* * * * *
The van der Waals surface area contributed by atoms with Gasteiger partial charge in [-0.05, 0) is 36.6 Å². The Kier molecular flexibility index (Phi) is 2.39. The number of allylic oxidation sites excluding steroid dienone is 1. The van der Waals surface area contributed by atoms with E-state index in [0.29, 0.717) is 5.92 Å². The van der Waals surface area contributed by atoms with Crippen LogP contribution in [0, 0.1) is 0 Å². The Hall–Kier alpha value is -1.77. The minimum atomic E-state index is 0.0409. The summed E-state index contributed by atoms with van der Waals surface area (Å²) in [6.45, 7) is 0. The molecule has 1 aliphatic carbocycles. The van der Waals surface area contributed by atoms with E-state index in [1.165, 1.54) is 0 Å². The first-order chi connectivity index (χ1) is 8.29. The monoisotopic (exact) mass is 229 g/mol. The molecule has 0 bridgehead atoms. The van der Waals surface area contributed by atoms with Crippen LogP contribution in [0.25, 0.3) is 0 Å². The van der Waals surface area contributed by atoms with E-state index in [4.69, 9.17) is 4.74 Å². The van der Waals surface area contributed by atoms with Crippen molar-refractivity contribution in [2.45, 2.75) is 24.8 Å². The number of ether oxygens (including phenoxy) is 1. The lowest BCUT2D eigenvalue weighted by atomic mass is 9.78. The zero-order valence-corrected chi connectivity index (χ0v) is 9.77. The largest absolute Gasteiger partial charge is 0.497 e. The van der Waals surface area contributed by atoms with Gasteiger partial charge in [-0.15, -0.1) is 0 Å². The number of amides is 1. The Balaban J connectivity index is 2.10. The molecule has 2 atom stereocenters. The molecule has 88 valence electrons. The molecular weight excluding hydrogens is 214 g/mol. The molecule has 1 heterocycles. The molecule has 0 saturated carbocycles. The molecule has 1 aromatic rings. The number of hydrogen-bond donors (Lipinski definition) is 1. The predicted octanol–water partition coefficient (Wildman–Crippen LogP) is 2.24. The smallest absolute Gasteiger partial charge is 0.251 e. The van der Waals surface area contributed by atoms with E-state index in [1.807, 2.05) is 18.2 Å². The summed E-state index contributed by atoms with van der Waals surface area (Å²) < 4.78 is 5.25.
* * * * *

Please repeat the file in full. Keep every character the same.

The van der Waals surface area contributed by atoms with Gasteiger partial charge in [-0.05, 0) is 36.6 Å². The Kier molecular flexibility index (Phi) is 2.39. The number of allylic oxidation sites excluding steroid dienone is 1. The van der Waals surface area contributed by atoms with E-state index in [0.29, 0.717) is 5.92 Å². The van der Waals surface area contributed by atoms with Crippen LogP contribution in [0, 0.1) is 0 Å². The Hall–Kier alpha value is -1.77. The minimum atomic E-state index is 0.0409. The summed E-state index contributed by atoms with van der Waals surface area (Å²) in [6.45, 7) is 0. The molecule has 1 aliphatic carbocycles. The van der Waals surface area contributed by atoms with E-state index in [1.165, 1.54) is 0 Å². The first-order chi connectivity index (χ1) is 8.29. The monoisotopic (exact) mass is 229 g/mol. The molecule has 0 bridgehead atoms. The van der Waals surface area contributed by atoms with Crippen LogP contribution in [0.25, 0.3) is 0 Å². The van der Waals surface area contributed by atoms with E-state index in [4.69, 9.17) is 4.74 Å². The van der Waals surface area contributed by atoms with Crippen molar-refractivity contribution in [2.45, 2.75) is 24.8 Å². The number of ether oxygens (including phenoxy) is 1. The lowest BCUT2D eigenvalue weighted by atomic mass is 9.78. The zero-order valence-corrected chi connectivity index (χ0v) is 9.77. The largest absolute Gasteiger partial charge is 0.497 e. The van der Waals surface area contributed by atoms with Gasteiger partial charge in [-0.15, -0.1) is 0 Å². The number of amides is 1. The Balaban J connectivity index is 2.10. The molecule has 2 atom stereocenters. The molecule has 88 valence electrons. The molecular weight excluding hydrogens is 214 g/mol. The molecule has 1 heterocycles. The molecule has 0 saturated carbocycles. The molecule has 1 aromatic rings. The number of hydrogen-bond donors (Lipinski definition) is 1. The predicted octanol–water partition coefficient (Wildman–Crippen LogP) is 2.24. The smallest absolute Gasteiger partial charge is 0.251 e. The van der Waals surface area contributed by atoms with E-state index in [1.807, 2.05) is 18.2 Å². The summed E-state index contributed by atoms with van der Waals surface area (Å²) < 4.78 is 5.25.